Composition of Earth's atmosphere by volume
Composition of Earth’s atmosphere by volume. Lower pie represents trace gases that together compose about 0.038% of the atmosphere (0.041197% at March 2019 concentration). Numbers are mainly from 1987, with carbon dioxide and methane from 2009, and do not represent any single source. Credit: Public domain

By volume, the dry air in Earth’s atmosphere is about 78.09 percent nitrogen, 20.95 percent oxygen, and 0.93 percent argon.

A brew of trace gases accounts for the other 0.03 percent, including the greenhouse gases carbon dioxide, methane, nitrous oxide and ozone. Yet while these greenhouse gases make up just a tiny percentage of our atmosphere, they play major roles in trapping Earth’s radiant heat and keeping it from escaping into space, thereby warming our planet and contributing to Earth’s greenhouse effect.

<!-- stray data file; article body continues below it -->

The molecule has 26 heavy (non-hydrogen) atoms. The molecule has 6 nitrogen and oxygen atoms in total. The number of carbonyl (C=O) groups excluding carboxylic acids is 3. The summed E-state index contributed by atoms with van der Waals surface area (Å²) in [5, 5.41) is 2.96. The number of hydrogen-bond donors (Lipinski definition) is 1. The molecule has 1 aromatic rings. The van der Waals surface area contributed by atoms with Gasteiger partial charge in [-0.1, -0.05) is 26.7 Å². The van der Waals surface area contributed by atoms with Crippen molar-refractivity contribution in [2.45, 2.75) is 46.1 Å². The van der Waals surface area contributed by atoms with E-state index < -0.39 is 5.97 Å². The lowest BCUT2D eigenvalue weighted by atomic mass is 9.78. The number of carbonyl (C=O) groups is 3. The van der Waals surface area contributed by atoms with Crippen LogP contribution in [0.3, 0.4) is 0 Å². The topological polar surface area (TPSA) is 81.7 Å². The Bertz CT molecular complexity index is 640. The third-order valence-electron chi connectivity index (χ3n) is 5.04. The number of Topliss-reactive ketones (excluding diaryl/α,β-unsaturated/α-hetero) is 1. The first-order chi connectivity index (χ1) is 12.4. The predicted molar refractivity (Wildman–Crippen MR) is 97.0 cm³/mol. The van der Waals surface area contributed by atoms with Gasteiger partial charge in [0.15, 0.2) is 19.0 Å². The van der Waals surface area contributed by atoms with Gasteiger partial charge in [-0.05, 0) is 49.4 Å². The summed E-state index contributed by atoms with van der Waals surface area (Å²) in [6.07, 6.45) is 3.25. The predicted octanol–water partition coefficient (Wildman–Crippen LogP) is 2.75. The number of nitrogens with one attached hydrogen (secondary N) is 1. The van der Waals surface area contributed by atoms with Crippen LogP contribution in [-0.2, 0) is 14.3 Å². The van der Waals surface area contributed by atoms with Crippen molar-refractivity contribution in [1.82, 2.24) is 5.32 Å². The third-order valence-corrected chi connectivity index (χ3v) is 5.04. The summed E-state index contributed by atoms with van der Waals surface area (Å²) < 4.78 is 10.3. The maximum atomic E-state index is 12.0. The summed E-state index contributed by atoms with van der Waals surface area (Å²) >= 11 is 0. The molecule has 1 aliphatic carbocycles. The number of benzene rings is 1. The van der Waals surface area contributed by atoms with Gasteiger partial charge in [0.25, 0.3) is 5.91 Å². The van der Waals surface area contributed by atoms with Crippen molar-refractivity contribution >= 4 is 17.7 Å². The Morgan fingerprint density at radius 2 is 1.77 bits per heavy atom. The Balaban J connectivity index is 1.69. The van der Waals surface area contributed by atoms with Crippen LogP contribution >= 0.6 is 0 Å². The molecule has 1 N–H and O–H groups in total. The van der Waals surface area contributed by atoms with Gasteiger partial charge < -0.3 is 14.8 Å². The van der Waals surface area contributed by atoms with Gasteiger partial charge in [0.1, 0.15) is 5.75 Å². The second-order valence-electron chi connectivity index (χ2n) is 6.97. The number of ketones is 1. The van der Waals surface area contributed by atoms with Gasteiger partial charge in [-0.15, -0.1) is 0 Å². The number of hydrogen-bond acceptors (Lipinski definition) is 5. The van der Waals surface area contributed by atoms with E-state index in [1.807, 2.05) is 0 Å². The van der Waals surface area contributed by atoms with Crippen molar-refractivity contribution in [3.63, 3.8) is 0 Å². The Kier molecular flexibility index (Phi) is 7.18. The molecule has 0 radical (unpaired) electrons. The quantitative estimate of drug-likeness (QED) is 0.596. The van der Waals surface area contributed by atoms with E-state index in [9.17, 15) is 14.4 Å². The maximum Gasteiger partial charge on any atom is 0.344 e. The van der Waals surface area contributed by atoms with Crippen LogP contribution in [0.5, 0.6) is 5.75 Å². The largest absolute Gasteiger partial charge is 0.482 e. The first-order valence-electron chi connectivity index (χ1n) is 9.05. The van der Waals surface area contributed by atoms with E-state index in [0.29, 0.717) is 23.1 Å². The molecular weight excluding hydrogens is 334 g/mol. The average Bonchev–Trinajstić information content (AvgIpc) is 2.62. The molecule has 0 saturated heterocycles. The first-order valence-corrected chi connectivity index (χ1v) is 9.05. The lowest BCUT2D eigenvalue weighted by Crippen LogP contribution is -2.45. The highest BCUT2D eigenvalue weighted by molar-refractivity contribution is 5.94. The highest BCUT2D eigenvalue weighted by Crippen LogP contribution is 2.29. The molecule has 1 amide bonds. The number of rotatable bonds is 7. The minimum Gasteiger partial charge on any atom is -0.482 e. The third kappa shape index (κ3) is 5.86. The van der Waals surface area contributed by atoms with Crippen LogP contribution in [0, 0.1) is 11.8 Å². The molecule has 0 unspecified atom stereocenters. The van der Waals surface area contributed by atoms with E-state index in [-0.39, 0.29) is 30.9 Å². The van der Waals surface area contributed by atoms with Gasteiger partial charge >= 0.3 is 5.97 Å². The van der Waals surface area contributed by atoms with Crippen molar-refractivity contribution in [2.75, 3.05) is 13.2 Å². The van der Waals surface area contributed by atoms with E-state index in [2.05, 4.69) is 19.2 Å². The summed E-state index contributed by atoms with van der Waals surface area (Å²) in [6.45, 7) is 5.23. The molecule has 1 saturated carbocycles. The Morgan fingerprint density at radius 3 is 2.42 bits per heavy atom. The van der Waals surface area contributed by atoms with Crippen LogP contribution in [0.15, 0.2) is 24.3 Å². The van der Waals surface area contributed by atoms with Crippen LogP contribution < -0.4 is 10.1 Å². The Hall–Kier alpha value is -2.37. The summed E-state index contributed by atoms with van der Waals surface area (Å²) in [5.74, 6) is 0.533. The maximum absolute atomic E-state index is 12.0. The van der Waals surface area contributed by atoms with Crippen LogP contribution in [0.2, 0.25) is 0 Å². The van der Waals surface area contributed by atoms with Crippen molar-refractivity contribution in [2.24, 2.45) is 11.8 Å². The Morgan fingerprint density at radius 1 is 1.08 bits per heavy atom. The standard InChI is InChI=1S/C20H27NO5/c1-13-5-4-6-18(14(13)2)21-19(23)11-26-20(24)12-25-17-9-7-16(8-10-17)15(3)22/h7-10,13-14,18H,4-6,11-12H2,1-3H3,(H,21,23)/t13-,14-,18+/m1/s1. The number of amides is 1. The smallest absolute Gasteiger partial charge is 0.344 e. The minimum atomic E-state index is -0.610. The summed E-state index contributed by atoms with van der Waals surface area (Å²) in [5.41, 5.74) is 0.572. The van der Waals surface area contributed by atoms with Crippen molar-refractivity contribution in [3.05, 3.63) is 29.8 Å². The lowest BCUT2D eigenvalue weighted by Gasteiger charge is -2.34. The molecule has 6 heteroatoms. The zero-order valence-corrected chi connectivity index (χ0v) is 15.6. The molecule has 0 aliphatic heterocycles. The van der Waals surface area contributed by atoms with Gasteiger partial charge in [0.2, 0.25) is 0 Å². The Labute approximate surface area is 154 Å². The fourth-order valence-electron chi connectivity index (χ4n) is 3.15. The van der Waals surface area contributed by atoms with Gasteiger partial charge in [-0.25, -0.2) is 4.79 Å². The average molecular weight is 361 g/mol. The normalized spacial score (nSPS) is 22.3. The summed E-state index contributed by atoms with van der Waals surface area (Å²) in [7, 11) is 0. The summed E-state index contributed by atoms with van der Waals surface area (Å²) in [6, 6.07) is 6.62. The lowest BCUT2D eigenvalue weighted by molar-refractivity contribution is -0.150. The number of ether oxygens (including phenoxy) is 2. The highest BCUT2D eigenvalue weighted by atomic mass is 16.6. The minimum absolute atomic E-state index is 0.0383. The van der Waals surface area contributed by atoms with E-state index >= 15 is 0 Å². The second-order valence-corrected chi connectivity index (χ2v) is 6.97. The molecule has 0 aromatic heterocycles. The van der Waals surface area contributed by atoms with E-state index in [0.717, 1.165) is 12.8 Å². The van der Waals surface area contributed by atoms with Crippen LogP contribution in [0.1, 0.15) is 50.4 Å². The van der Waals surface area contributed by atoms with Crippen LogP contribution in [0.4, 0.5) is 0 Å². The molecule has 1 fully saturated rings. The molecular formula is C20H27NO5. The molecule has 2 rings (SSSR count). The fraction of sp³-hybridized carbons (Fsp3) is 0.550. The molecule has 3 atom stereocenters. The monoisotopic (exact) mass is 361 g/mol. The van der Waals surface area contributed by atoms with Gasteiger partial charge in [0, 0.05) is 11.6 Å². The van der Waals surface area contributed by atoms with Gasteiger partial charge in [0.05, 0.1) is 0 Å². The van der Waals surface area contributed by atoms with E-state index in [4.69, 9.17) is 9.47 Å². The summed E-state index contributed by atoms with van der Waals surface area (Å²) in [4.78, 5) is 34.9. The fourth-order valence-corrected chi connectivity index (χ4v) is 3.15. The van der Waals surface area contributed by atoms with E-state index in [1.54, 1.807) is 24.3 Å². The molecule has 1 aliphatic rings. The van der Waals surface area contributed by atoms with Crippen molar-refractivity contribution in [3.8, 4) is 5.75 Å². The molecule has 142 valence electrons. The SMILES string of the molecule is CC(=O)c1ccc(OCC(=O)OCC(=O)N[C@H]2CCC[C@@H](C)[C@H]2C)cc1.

The largest greenhouse gas by volume is actually the one most people tend to overlook: water vapor, whose concentration varies significantly depending on temperature. As the temperature of the atmosphere increases, the amount of humidity in the atmosphere also goes up, further heating our planet in a vicious cycle.

Tiny solid or liquid particles known as aerosols, which are produced both naturally and by human activities, are also present in variable amounts, along with human-produced industrial pollutants and natural and human-produced sulfur compounds.